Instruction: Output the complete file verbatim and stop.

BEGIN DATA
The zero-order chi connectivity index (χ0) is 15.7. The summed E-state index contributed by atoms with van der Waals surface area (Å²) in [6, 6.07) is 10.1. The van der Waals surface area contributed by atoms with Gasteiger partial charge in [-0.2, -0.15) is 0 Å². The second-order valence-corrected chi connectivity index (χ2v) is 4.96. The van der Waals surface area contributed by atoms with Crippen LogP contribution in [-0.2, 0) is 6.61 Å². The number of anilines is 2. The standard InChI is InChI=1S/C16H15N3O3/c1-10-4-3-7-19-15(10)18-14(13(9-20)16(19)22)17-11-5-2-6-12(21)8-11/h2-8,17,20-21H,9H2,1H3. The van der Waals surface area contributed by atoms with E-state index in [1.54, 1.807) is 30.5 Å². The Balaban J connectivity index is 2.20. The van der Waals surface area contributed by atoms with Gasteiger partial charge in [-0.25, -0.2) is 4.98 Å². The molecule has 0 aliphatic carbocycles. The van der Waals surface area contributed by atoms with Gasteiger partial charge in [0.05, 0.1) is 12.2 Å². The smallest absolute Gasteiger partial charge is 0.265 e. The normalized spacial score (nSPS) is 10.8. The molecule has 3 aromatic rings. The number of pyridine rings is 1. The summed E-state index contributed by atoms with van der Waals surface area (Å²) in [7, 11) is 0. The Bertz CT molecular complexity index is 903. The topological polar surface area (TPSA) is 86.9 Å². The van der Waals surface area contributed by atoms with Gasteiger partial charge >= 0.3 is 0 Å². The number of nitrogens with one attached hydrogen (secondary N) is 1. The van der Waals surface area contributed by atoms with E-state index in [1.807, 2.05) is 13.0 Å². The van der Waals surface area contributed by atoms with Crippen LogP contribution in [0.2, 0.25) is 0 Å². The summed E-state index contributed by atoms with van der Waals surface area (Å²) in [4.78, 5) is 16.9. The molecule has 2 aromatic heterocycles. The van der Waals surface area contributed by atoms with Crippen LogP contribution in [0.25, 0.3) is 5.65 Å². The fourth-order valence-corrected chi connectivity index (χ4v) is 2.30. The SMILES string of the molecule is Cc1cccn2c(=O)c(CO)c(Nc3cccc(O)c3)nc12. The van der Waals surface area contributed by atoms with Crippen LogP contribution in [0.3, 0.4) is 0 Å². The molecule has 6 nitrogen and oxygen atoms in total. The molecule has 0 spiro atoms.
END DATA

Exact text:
The zero-order chi connectivity index (χ0) is 15.7. The summed E-state index contributed by atoms with van der Waals surface area (Å²) in [6, 6.07) is 10.1. The van der Waals surface area contributed by atoms with Gasteiger partial charge in [-0.2, -0.15) is 0 Å². The second-order valence-corrected chi connectivity index (χ2v) is 4.96. The van der Waals surface area contributed by atoms with Crippen LogP contribution in [-0.2, 0) is 6.61 Å². The number of anilines is 2. The standard InChI is InChI=1S/C16H15N3O3/c1-10-4-3-7-19-15(10)18-14(13(9-20)16(19)22)17-11-5-2-6-12(21)8-11/h2-8,17,20-21H,9H2,1H3. The van der Waals surface area contributed by atoms with E-state index in [1.54, 1.807) is 30.5 Å². The Balaban J connectivity index is 2.20. The van der Waals surface area contributed by atoms with Gasteiger partial charge in [-0.25, -0.2) is 4.98 Å². The molecule has 0 aliphatic carbocycles. The van der Waals surface area contributed by atoms with Gasteiger partial charge in [0.05, 0.1) is 12.2 Å². The smallest absolute Gasteiger partial charge is 0.265 e. The normalized spacial score (nSPS) is 10.8. The molecule has 3 aromatic rings. The number of pyridine rings is 1. The summed E-state index contributed by atoms with van der Waals surface area (Å²) in [7, 11) is 0. The Bertz CT molecular complexity index is 903. The topological polar surface area (TPSA) is 86.9 Å². The van der Waals surface area contributed by atoms with Gasteiger partial charge >= 0.3 is 0 Å². The number of nitrogens with one attached hydrogen (secondary N) is 1. The van der Waals surface area contributed by atoms with E-state index in [1.807, 2.05) is 13.0 Å². The van der Waals surface area contributed by atoms with Crippen LogP contribution in [0.2, 0.25) is 0 Å². The summed E-state index contributed by atoms with van der Waals surface area (Å²) in [4.78, 5) is 16.9. The molecule has 2 aromatic heterocycles. The van der Waals surface area contributed by atoms with Crippen LogP contribution in [0.25, 0.3) is 5.65 Å². The fourth-order valence-corrected chi connectivity index (χ4v) is 2.30. The SMILES string of the molecule is Cc1cccn2c(=O)c(CO)c(Nc3cccc(O)c3)nc12. The van der Waals surface area contributed by atoms with Crippen LogP contribution in [0.3, 0.4) is 0 Å². The molecule has 6 nitrogen and oxygen atoms in total. The molecule has 0 spiro atoms.